This appeal arises from the grant of defendant Belcher's motion for directed verdict in an action brought by the state for condemnation of a motor home seized under the Georgia Controlled Substances Act. On July 8, 1980, acting on an informant's tip and accompanied by the informant, special agent Tom Davis of the Georgia Bureau of Investigation met with one Sharpe inside Denny's Restaurant in Gwinnett County to negotiate the purchase of cocaine. Sharpe told the agent that the cocaine was outside in a motor home. He then moved from the agent's table to the counter where he spoke with Belcher. The agent and informant were taken by Sharpe to the motor home which was parked in the restaurant parking lot. The three were inside the vehicle for three to four minutes when Belcher used a key to the front door and entered the motor home carrying a motorcycle helmet. Belcher walked to the table at which the agent and Sharpe were seated, took from his shirt pocket a clear plastic bag containing approximately four ounces of cocaine and laid the bag upon the table in front of the agent. After Belcher offered the cocaine for sale at an approximate price of $7,600.00, he and Sharpe were arrested by the agent. The motor home which was owned by Belcher was seized pursuant to Code Ann. 79A-828 (a) (4) (now OCGA 16-13-49
(a) (4)). Although a search of Belcher's person revealed an additional small amount of cocaine, no other illegal drugs were found within the motor home.
Trial was held before a jury in the proceeding to condemn the motor home. Belcher's counsel timely moved for directed verdict, and, at the close of the evidence, the trial court granted the motion.
Under Code Ann. 79A-828 (a) (4), "[a]ll conveyances, including aircraft, vehicles or vessels, which are used, or intended for use, to transport, hold, conceal, or in any manner to facilitate the transportation, for the purpose of sale or receipt of [illegal drugs]" are subject to forfeiture. Appellee contends, and the trial court agreed, that the state failed to carry its burden of producing evidence sufficient to show that the motor home was used or intended for use in transporting or facilitating the transportation of the cocaine. Insofar as the question of sufficiency of evidence arises from the trial court's grant of the motion for directed verdict, we disagree.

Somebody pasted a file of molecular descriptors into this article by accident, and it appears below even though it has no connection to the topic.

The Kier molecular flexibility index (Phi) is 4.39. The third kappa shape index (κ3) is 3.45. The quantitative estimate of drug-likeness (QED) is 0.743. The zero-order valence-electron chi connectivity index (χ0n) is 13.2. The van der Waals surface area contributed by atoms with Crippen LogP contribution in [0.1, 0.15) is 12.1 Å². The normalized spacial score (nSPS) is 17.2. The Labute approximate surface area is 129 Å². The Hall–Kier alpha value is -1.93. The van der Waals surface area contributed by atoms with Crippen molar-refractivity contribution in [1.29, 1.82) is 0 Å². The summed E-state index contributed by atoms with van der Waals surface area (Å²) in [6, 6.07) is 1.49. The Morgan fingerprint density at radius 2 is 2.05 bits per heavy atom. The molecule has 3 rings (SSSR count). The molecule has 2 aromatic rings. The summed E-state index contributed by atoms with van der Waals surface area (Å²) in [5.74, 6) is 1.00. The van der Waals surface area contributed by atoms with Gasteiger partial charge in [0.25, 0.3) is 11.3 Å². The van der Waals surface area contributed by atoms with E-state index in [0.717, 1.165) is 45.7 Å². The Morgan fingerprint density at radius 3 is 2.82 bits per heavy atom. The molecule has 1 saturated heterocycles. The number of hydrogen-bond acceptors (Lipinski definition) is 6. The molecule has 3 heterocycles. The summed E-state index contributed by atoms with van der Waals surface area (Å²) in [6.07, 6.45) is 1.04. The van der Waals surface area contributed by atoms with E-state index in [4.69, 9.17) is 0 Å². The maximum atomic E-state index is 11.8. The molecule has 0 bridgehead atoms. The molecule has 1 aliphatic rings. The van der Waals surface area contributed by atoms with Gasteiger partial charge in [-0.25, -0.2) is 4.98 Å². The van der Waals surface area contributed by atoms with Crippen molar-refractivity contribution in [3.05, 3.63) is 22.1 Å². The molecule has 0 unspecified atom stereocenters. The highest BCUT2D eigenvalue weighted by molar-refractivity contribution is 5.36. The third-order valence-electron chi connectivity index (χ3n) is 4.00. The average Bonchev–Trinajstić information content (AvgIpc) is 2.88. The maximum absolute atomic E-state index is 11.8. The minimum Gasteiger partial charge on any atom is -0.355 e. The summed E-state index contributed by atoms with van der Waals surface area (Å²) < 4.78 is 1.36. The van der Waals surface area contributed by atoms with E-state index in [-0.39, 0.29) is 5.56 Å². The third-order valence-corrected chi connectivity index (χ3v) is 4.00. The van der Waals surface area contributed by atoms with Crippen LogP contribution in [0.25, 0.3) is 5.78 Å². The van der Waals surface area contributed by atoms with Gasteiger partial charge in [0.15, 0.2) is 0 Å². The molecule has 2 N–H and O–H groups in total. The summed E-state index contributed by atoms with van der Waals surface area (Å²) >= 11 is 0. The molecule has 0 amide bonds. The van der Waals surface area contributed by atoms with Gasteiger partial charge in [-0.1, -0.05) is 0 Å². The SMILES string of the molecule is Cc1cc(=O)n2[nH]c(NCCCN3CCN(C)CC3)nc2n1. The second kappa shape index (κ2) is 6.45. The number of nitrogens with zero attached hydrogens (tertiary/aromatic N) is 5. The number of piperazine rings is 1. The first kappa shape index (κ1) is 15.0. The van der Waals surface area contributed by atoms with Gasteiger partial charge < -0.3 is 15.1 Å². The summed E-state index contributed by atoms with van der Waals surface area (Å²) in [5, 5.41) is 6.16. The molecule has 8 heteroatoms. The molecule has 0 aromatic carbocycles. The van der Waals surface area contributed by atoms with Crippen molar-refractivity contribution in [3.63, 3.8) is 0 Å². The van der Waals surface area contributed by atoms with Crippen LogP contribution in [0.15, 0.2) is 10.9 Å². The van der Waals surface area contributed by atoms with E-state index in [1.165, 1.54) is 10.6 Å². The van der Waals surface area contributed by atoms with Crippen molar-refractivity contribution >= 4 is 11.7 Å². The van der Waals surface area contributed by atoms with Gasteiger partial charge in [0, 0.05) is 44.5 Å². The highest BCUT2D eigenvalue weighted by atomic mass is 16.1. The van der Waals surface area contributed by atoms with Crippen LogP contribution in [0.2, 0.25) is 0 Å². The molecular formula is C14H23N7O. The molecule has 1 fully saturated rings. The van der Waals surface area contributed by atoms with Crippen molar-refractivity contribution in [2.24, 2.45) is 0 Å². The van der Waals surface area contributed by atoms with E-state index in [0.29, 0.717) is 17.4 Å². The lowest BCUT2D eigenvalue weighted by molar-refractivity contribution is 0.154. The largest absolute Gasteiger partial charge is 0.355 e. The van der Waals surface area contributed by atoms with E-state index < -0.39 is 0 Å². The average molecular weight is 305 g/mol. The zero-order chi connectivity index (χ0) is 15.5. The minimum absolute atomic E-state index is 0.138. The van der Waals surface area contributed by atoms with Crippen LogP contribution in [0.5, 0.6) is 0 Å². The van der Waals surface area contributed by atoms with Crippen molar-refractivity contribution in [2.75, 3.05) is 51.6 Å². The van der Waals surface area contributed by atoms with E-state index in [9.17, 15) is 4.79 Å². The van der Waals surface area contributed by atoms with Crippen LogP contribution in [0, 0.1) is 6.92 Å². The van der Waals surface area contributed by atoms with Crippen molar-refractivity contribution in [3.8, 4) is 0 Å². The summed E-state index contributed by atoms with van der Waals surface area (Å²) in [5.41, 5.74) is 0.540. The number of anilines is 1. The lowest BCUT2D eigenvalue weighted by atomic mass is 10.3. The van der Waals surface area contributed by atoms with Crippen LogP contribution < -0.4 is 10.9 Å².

" 'The rule stated in the final sentence of Code Ann. 81A-150(a) [now OCGA 9-11-50(a)
] purports to set forth the standard for a directed verdict long recognized in this state.' " Ga. Power Co. v. Nix, 147 Ga. App. 681
, 683 (250 SE2d 17
) (1978). "If there is no conflict in the evidence as to any material issue and the evidence introduced, with all reasonable deductions therefrom, shall demand a particular verdict, such verdict shall be directed." Code Ann. 81A-150(a). " 'It is only where reasonable men may not differ as to the inferences to be drawn from the evidence that it is proper for the judge to remove the case from jury consideration.' " Brown v. Truluck, 239 Ga. 105
, 107 (236 SE2d 60
Evidence was adduced at trial to show that the agent did not observe the manner in which Belcher arrived with the cocaine, either prior to the meeting inside the restaurant or from inside the motor home. It is, however, not unreasonable to infer, since Belcher owned the motor home, that he drove the vehicle into the parking lot while the cocaine was in his physical possession. Further, Belcher's counsel established through cross-examination of the agent that the presence of several guns, one loaded and ready to fire, found in a search of the motor home and of Belcher's person could be explained thus: "[P]eople in the business that Mr. Belcher was in will carry a gun with this sort of transactions [sic] for fear that another criminal will try to rob them of their contraband." The agent's decision to arrest Belcher immediately was based upon Belcher's statement that the cocaine would not be available the next morning because two other people already wanted it. From the foregoing, the jury would have been authorized to find that the motor home had been used and/or was intended for use in transporting the quarter-pound of cocaine.
The party opposing the motion must be given the benefit of all reasonable doubts and inferences on a motion for directed verdict, and the evidence is to be construed most favorably to that party. McCarty v. National Life &c. Co., 107 Ga. App. 178
, 179 (129 SE2d 408
) (1962). It was not within the province of the trial judge in this case to weigh the evidence or to decide any issue of fact. " 'Before he can legally direct a verdict for the [defendant], he must find from the evidence that there is no evidence of any kind supporting plaintiff's position.' " Barber v. Atlas Concrete Pools, 155 Ga. App. 118
, 119 (270 SE2d 471
) (1980). Resolution of the use or intended use of the motor home for transportation or facilitation of transportation of the cocaine was the duty of the jury. This is true even where, as in the case sub judice, such resolution is based upon circumstantial evidence since reasonable inferences were raised to support each party's theory. See McCarty v. National Life &c. Co., supra; Whitaker v. Paden, 78 Ga. App. 145 (50 SE2d 774) (1948)
William J. Porter, for appellees.